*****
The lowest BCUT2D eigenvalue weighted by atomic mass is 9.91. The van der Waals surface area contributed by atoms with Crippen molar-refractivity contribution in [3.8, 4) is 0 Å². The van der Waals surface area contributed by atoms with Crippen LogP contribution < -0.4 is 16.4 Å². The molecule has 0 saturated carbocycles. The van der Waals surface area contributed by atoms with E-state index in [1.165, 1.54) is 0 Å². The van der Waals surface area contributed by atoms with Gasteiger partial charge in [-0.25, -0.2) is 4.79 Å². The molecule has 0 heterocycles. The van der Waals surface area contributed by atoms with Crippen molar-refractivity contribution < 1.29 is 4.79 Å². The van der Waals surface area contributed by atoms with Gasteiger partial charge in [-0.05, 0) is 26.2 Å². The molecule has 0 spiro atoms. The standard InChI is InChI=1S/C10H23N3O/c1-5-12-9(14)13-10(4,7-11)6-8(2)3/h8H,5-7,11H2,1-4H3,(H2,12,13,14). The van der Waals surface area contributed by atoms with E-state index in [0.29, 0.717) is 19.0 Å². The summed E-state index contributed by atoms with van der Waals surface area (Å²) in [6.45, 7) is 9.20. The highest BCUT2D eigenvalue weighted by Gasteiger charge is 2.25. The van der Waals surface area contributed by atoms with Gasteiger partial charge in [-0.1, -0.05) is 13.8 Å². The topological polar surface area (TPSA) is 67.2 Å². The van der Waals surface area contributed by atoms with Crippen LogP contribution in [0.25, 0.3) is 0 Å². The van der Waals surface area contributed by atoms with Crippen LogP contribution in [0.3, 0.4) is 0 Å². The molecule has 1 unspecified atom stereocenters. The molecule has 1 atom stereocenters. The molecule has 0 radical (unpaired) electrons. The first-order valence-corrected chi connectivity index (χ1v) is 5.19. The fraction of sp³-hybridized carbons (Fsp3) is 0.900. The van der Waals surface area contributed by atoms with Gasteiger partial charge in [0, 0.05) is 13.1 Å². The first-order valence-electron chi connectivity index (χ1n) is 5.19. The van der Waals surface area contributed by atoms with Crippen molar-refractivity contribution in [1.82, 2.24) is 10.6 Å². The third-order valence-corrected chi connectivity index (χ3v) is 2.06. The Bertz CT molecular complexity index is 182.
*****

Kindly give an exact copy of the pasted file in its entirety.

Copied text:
The lowest BCUT2D eigenvalue weighted by atomic mass is 9.91. The van der Waals surface area contributed by atoms with Crippen molar-refractivity contribution in [3.8, 4) is 0 Å². The van der Waals surface area contributed by atoms with Crippen LogP contribution < -0.4 is 16.4 Å². The molecule has 0 saturated carbocycles. The van der Waals surface area contributed by atoms with E-state index in [1.165, 1.54) is 0 Å². The van der Waals surface area contributed by atoms with Gasteiger partial charge in [-0.25, -0.2) is 4.79 Å². The molecule has 0 heterocycles. The van der Waals surface area contributed by atoms with Crippen molar-refractivity contribution < 1.29 is 4.79 Å². The van der Waals surface area contributed by atoms with Gasteiger partial charge in [-0.05, 0) is 26.2 Å². The molecule has 0 spiro atoms. The standard InChI is InChI=1S/C10H23N3O/c1-5-12-9(14)13-10(4,7-11)6-8(2)3/h8H,5-7,11H2,1-4H3,(H2,12,13,14). The van der Waals surface area contributed by atoms with E-state index in [0.29, 0.717) is 19.0 Å². The summed E-state index contributed by atoms with van der Waals surface area (Å²) in [6.45, 7) is 9.20. The highest BCUT2D eigenvalue weighted by Gasteiger charge is 2.25. The van der Waals surface area contributed by atoms with Gasteiger partial charge in [-0.1, -0.05) is 13.8 Å². The topological polar surface area (TPSA) is 67.2 Å². The van der Waals surface area contributed by atoms with Crippen LogP contribution in [0.25, 0.3) is 0 Å². The van der Waals surface area contributed by atoms with Crippen LogP contribution in [0.3, 0.4) is 0 Å². The molecule has 1 unspecified atom stereocenters. The molecule has 1 atom stereocenters. The molecule has 0 radical (unpaired) electrons. The first-order valence-corrected chi connectivity index (χ1v) is 5.19. The fraction of sp³-hybridized carbons (Fsp3) is 0.900. The van der Waals surface area contributed by atoms with Gasteiger partial charge in [0, 0.05) is 13.1 Å². The first-order valence-electron chi connectivity index (χ1n) is 5.19. The van der Waals surface area contributed by atoms with Crippen molar-refractivity contribution in [1.82, 2.24) is 10.6 Å². The third-order valence-corrected chi connectivity index (χ3v) is 2.06. The Bertz CT molecular complexity index is 182.